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Leahy, R. B. (ed.) / The progressive bee-keeper
Vol. XI [XIII], No. 11 (Nov., 1903)

[Articles and opinions pertaining to beekeeping],   pp. [293]-299

Page 297

'P1-i i; Fi~O(~W~oi V f~fH~L ~[ Eli.
As I have frequently written on the
above subject, some of the readers may
think I am a crank on this particular
subject, but I believe there is no one
point pertaining to bee-keeping that
offers a greater opportunity for educat-
ing the average bee-keeper to make
the most out of his labor than to teach
him how to secure the best price for
his honey after he has secured a crop.
Almost every subject from hives,
fixtures, manipultating spring manage
ment, swarming, how to secure the
greatest yields and everything else
reasonable and unreasonable on down
to wintering is threshed over each
year in the various bee journals, but
we seldom see a really good article
calculated to teach the bee-keeper
how to dispose of his crop to the best
advantage after he has succeeded in
securing it.
I tbink it is every man's duty to se-
cure the highest market price for his
labor, and with the bee keeper his
toney crop represents his labor.
To take advantage of one who is in a
position where he cannot help himself
and charge him an exorbitant price for
sone slight service rendered is down-
right mean, but to secure the highest
price for our labor on the market,
where it comes in competition with
the labor of others, is our duty to our-
,elves. our wives and children.
For the past few months I have
becn shipping fancy comb honey to a
retail merchant in a certain city and
receiving 16e per lb. for it wholesale
or in 100 lb. lots, and I flattered my-
self that I had a very nice market, but
a few weeks ago I received a letter
from a friend living in the same city
in which he informed me that a bee-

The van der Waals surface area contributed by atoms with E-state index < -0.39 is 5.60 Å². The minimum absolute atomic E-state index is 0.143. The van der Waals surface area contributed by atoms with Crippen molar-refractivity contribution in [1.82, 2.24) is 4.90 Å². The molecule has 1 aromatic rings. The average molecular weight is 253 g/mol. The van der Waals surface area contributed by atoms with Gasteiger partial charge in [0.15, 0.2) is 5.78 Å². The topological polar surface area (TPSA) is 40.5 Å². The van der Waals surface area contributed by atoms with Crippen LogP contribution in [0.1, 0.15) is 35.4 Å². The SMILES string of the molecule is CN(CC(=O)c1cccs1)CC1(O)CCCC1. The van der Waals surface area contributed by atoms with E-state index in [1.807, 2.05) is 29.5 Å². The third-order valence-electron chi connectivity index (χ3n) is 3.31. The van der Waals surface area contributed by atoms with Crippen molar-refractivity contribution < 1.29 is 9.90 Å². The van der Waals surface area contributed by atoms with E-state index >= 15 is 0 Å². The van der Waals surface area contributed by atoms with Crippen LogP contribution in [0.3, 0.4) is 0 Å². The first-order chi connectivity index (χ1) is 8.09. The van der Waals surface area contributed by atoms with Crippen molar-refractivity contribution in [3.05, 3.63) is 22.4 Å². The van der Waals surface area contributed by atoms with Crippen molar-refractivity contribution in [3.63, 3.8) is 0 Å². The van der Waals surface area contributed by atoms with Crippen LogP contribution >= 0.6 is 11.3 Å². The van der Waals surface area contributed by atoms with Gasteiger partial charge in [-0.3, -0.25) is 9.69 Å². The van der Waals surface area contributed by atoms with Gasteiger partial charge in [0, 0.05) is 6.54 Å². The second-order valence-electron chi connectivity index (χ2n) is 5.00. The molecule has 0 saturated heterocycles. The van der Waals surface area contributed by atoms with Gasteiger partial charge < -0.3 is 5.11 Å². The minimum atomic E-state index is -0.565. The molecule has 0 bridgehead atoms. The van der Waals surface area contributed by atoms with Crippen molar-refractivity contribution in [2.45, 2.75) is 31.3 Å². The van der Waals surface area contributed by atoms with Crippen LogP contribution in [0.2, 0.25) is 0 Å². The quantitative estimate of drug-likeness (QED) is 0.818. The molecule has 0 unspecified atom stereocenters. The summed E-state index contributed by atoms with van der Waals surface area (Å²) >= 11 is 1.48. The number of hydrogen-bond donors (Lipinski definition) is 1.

keeper from another place had been
there offering his comb honey at 15e
petr lb. retail. Now the merchant to
whom I sell probably gets 20c or more
per section at retail. Here, you see,
is a difference of twenty-five percent.
The question is this: If the man who
is selling his honey at fifteen cents has
a large enough crop to cut any figure,
how long can the merchant to whom I
am selling maintain the retail price at
twenty-cents, and therefore how long
will I be able to sell to him at sixteen
cents? A slang phrase of the present
day is to say of a man that "he looks
like thirty cents." Now the man to
whom I have refered to above looks
very much to me like fifteen cents. No
doubt, however, if I was personally
acquainted with him I would find him
to be a very good and agreeable man.
But he needs educating- -he needs to
be taught that he can get sixteen
cents per lb. for his comb honey with-
out the trouble of retailing it (pro-
vided he has a first-class article) easier
perhaps than he is now receiving fif-
teen cents. If I had the time and
means to spare probably it would pay
me well to hunt this man down and buy
his entire crop to keep him from inter-
fearing my market. As it is I can only
hope that his crop will be exausted be-
fore he breaks the market. If this
man was as well educated in the selling
of his crop as he probably is in the
production of it lie would have ascer-
tained the price at which honey was
selling in that particular place before
he put a price on his product, Of
course I have no mote right to that
particular market than lie has but I
only wish he was well enough educated
in the selling of his product to keep
from running the price down. Here
is where co-operation would be a good
thing. If that man and I belonged to
an organization we would likely have
some understanding about prices. I
am glad to see bee-keepers working
the smaller cities, towns and villages,
and I certainly believe that if every
city, town and village in the United
States was thoroughly canvassid by

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